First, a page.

Oddly, this fall of passerines was not complemented with a passage of raptors. A Merlin put in an appearance and Ring ousel have so far evaded us. Still no nightjar despite their numbers during the dawn unfurling of nets and the Barbary Partridge have resisted the urge to take flight and be caught. To our discomfort, Jew’s Gate bird observatory have managed to catch Scops again and today caught the first recorded Common crossbill for Gibraltar. Nevertheless we did catch a control - a Blackcap ringed on the north coast of Spain near San Sebastian.
Both of our readers will have noticed that there was no blog last night. Slasher’s run ashore, before meeting up with the rest of the team for supper in the town, was a lapse in judgement and not to be repeated. However, his wife Nicky has now joined us and, less for the rugby this evening, normal service is resumed.Comments
After yesterday’s fall of nightjars we rather expected a repeat today. So much so that we managed to persuade Steve Copsey to get up early and accompany us out to the nets well before dawn. This reasoning was reinforced by the sound of Scops owl calling from the garden during the night and a brisk breeze blowing across the slopes. Despite Jews Gate catching a record 5 Scops in their nets, nothing for us and so it was with relief that the first net round of the day produced a good mix of birds including redstarts and our first Chiffchaff.
The redstart theme continued for most of the morning (total of 6 birds) but usually with juvenile birds and it was mid morning before we caught the first male in full striking adult plumage. Always good to catch several species at the same time as it is one of the few times that plumage can be compared. A total of 54 birds altogether including 9 robins and, oddly considering the habitat and altitude, our second Reed warbler. Probably the best sighting of the day for all of us was a juvenile Cirl bunting and only the second to be seen since 1991. Regrettably no photos!
Comparing juvenile Redstarts
On the admin side, no lasting effects from last night’s chilli, Steve reverts from under command exercise to under command his wife who flew in this morning and Robin has discovered Wavepad - an excellent sound system for tape lures.Comments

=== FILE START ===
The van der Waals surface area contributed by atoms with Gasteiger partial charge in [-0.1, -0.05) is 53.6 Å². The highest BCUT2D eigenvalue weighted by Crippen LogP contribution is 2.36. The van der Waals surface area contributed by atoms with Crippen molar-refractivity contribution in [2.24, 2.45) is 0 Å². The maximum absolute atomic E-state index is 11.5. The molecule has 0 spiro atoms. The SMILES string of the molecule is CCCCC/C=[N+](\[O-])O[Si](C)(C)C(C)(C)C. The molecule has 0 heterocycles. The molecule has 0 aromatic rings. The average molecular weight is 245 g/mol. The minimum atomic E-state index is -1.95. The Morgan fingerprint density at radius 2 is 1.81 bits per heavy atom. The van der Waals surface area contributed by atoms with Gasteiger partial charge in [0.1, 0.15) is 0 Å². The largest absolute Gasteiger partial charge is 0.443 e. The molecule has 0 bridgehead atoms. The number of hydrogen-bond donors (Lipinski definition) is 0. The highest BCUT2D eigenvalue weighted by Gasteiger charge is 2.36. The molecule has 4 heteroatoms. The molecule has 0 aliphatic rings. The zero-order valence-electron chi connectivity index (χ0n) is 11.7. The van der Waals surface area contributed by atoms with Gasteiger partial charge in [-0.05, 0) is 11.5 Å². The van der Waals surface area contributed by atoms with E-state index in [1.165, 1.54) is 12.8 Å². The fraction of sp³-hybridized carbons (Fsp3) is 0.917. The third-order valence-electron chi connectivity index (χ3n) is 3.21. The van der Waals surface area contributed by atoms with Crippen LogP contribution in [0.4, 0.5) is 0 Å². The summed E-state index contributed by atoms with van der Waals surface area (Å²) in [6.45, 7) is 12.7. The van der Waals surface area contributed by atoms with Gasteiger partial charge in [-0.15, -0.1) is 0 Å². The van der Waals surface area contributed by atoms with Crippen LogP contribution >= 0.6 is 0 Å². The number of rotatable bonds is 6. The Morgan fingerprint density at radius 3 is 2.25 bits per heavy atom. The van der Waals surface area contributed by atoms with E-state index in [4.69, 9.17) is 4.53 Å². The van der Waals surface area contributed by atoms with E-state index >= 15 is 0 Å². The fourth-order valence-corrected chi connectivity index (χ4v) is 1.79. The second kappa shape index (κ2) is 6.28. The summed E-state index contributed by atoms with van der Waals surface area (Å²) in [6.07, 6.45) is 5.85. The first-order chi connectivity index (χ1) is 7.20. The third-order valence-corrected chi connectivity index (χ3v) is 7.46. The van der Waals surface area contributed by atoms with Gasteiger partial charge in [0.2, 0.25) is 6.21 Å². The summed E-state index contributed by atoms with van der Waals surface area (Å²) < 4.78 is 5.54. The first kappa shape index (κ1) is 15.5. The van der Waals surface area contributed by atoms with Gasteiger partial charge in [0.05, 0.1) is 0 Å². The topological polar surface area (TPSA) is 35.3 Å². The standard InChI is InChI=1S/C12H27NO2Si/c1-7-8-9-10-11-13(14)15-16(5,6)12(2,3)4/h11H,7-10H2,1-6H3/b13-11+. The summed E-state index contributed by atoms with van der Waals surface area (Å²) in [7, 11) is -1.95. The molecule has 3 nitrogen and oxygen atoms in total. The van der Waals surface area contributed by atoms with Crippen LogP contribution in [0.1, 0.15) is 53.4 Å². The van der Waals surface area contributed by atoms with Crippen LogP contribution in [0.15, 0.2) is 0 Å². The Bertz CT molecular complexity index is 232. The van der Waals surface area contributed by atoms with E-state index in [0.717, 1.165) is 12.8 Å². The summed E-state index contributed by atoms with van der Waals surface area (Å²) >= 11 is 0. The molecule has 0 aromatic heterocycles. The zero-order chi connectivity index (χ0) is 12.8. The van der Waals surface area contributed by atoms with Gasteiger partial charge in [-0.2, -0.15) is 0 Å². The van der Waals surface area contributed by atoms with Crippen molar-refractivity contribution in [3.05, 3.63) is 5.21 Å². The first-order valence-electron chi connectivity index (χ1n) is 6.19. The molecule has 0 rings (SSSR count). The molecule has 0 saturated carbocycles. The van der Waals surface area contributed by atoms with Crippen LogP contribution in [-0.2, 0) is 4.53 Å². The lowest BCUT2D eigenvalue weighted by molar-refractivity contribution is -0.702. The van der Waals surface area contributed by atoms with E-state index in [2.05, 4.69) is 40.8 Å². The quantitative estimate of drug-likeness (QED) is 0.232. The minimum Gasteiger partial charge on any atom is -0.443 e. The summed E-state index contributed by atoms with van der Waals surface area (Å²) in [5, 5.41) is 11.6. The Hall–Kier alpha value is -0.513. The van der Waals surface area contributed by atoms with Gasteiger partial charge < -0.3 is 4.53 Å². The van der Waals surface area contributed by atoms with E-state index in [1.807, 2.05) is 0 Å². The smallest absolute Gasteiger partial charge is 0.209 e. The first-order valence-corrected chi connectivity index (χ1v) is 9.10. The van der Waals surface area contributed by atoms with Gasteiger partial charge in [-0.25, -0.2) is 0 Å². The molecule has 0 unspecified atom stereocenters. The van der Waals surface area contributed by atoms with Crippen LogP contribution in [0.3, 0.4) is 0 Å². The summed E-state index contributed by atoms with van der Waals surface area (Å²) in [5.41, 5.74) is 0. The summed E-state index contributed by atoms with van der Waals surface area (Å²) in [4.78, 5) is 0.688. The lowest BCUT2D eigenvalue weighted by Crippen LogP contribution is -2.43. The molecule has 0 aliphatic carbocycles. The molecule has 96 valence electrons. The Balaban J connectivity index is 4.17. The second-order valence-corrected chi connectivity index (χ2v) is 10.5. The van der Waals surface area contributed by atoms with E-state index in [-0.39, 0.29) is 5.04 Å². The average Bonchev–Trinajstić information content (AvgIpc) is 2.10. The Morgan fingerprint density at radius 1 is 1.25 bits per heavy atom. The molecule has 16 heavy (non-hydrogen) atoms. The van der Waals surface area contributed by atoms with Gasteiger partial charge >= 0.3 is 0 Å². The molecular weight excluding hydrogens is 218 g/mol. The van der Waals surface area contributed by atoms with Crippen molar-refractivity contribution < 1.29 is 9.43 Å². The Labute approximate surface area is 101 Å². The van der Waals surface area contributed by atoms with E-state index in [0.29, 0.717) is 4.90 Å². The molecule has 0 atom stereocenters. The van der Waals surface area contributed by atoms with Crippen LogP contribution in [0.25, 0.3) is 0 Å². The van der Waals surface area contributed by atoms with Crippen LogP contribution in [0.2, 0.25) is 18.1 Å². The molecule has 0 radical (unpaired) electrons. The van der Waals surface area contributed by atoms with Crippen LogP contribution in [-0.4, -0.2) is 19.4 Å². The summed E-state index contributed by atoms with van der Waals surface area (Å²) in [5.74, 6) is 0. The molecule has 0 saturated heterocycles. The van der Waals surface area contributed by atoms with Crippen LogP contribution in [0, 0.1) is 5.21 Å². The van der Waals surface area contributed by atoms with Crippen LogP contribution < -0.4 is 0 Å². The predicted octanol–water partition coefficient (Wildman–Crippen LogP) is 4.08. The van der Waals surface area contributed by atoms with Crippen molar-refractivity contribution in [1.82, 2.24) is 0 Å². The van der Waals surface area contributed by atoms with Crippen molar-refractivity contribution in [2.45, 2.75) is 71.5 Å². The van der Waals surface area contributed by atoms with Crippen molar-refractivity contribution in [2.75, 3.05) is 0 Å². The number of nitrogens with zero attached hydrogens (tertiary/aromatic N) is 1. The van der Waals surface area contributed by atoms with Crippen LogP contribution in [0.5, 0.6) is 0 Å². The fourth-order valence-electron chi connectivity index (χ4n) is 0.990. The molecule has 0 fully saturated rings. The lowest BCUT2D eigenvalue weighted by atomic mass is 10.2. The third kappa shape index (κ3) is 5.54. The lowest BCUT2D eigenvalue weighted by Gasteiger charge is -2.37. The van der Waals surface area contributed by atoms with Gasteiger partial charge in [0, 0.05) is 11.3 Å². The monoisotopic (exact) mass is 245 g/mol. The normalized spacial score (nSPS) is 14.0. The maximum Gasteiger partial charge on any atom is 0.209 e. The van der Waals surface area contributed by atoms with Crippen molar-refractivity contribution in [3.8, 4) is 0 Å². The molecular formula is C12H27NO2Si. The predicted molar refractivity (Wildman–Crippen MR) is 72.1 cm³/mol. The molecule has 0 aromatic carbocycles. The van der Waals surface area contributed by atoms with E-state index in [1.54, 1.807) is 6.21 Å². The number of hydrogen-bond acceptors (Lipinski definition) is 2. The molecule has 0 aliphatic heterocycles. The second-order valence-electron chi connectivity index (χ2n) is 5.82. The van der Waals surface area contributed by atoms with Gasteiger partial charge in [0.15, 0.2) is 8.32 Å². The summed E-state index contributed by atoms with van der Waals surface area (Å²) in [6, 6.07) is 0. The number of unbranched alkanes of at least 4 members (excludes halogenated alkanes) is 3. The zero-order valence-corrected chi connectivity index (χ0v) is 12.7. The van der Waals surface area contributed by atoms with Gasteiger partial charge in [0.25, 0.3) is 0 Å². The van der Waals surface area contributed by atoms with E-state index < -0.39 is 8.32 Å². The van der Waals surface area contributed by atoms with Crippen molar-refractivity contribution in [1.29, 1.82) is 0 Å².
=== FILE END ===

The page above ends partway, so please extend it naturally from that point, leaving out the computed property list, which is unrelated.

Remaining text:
I have come to the end of my time in Kwa-Zulu Natal where there is no Zulu word for maintenance. I have been helped by bird clubs and my host whilst I have been visiting. I am in the humid town of Durban and finished birding In Pigeon Valley where I was early this morning. At long last I was able to sight the Purple Crested Turaco that I constantly heard on my travels. I spent all but the last day in Howick; the last person to sleep in my bed was a certain Capt Wales. I visited many sites nearby including some original Afro-Montain habitat and today Scarp Forest habitat. Yesterday I was counting Bearded and Cape Vultures at Giant’s Castle. Endemics seen over the last few days include Cape Batis, Bush Blackcap, Southern Boubou, Forest Canary, Cape Grassbird, Drakensberg Prinia, Gurney’s Sugarbird, Greater Double-collared Sunbird, Southern Double-collared Sunbird and Knysna Turaco. I have had good views of African Harrier-Hawk, Emerald Cuckoo, Long-crested Eagle, Orange Ground Thrush and Dark-backed Weaver; their Afrikaans name translates as forest musician. I have heard more birds but as not seen are nor recorded. An example is the Chorister Robin-Chat which was heard a lot at a farm which had an Open Garden week; the flowers were tremendous. Quite a few visits were to Game Reserves. As we were walking down a track my hostess reminded us about Puff Adders on the path and Leopard in the gorge; neither were met but we did walk past an old male Giraffe. I have managed to see all 3 crane species and have visited a sewage works where a Goliath Heron put on various fly-bys. I am now at 276 species for the trip as each day adds a few more.Comments